It seems that the government is alleging that Sterling Currency Group specifically did this so they could put those checks into bank accounts not for Sterling Currency Group, but for Sterling Funding and any other businesses that had the name Sterling in them.

Most likely when depositing checks at the bank a teller would not take issue that a check was made out to "Sterling", and would deposit said check in pretty much any bank account whether it was "Sterling Currency Group", "Sterling Funder" or "Sterling Online Processing". By doing this Sterling would be able to more easily obtain bank accounts for non currency related businesses, but would still be able to deposit checks from Sterling Currency Group into those other businesses.

Now again, getting back to the currency industry. As some of you may know, in order to legally sell currency over $1,000 per person per day according to Fincen and the US Treasury one must be registered as a (MSB) or money services business. It doesn't seem as if these other companies of Sterlings were registered as money services business. One other thing they may have been able to do is make those businesses an "agent" of Sterling Currency Group, and in that case it would most likely be okay to do that, however that would have probably made it difficult to get the bank account for that business which seems to be the exact reason one would use a "shell company".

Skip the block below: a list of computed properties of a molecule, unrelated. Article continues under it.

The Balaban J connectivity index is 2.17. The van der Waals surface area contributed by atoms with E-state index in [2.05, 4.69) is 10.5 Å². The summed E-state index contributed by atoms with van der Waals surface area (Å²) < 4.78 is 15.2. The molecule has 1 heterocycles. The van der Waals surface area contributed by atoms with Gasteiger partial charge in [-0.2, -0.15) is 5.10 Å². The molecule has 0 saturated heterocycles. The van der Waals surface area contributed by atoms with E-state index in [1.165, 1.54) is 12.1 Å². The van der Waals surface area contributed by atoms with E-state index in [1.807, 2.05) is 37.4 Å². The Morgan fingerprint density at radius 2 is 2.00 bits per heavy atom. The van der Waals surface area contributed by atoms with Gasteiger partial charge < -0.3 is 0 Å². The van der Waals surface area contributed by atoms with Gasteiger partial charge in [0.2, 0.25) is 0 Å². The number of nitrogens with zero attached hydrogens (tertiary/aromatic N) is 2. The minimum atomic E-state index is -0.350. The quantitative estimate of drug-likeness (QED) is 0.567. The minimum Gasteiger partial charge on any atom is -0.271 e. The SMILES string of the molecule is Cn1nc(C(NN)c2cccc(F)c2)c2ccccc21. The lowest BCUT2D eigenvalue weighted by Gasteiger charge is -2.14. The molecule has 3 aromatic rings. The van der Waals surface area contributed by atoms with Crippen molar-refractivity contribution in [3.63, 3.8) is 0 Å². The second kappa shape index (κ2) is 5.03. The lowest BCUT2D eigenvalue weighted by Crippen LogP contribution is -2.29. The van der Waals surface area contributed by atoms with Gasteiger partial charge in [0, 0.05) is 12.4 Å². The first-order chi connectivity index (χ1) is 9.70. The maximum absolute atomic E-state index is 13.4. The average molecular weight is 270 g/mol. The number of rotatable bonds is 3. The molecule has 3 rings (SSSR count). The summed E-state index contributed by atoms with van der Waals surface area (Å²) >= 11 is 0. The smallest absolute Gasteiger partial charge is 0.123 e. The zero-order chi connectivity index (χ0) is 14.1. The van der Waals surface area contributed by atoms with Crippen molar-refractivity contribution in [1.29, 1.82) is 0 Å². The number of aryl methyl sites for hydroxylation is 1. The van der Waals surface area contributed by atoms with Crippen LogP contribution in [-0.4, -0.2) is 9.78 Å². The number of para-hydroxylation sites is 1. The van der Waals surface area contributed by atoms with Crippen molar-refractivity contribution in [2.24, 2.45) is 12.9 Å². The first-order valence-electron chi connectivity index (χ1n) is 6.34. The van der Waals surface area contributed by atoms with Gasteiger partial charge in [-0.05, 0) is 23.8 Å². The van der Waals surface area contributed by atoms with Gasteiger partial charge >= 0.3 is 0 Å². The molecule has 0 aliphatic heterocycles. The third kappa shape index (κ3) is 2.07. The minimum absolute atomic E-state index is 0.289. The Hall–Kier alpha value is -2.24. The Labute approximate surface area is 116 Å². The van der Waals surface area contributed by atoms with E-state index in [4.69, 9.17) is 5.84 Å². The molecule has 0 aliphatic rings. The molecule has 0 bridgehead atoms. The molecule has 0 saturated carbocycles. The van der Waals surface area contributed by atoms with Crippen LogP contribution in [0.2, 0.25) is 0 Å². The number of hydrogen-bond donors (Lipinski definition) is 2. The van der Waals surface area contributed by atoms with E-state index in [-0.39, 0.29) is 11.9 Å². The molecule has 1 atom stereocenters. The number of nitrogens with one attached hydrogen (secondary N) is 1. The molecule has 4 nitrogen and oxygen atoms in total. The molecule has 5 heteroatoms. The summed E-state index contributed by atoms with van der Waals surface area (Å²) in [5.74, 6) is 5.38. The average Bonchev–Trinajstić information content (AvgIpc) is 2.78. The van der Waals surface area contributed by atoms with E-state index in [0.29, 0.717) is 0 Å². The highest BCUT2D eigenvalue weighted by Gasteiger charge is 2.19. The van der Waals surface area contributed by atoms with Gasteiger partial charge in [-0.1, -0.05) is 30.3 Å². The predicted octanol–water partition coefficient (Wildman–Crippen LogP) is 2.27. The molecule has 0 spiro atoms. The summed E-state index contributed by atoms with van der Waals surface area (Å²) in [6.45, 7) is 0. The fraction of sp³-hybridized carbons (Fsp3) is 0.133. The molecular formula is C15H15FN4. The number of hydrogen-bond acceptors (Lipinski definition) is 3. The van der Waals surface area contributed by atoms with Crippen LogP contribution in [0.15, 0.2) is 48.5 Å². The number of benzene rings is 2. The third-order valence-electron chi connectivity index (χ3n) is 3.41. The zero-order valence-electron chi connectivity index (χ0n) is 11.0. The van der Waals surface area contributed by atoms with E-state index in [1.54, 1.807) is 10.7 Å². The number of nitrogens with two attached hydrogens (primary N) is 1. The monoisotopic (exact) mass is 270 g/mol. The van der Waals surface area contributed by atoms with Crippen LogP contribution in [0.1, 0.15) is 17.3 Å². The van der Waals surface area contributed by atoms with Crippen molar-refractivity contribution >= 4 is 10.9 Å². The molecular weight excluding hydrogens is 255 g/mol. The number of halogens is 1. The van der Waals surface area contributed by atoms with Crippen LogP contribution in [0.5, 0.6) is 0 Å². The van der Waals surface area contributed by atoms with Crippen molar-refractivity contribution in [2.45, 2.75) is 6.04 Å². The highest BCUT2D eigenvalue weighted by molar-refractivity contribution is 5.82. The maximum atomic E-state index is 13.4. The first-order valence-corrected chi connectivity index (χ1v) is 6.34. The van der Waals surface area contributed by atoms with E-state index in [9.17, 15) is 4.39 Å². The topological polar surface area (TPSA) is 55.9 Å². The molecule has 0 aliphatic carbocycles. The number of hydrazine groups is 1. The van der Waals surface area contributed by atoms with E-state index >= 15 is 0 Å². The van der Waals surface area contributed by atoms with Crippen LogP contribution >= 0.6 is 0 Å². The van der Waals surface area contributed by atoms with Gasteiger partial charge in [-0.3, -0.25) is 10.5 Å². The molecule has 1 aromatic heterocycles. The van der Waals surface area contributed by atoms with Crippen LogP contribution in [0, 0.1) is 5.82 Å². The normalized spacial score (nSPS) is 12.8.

Long story short that is what the money laundering charge the government is alleging seems to hing on. You can view a picture of a check made payable to "Sterling" below. We'll also include some snippets from court documents which may explain this in a more clear fashion.


sterling currency group indictment
Sterling Currency Group Indictment 



Above is the check showing how Sterling Currency Group was instructing customers to make checks payable only to "Sterling" and stating checks made out any differently would be returned. Below we'll include a few snippets from the court documents which may explain this more clearly.




79. Based upon SCG’s strict policy of requiring customers to make all checks payable to “Sterling” (rather than “Sterling Currency Group”), as well as the fact that two affiliated companies also begin with the name “Sterling” (Sterling Online Processing Services, LLC9 and SterlingFunder, LLC10), it appears that Defendants have “formed a shell company” (or two), which is being used to “mask payments” (i.e. launder money as SCG often implies) to SCG, and/or that Defendants “filed fraudulent statements and documents to obtain [bank] account[s].”




 80. This becomes apparent when looking at the various terms and conditions on SCG’s website; it is no coincidence that SCG refers to itself specifically as “Sterling Currency Group” or “Sterling Currency Group, LLC” almost every time – except when directing customers to make all checks payable to “Sterling”;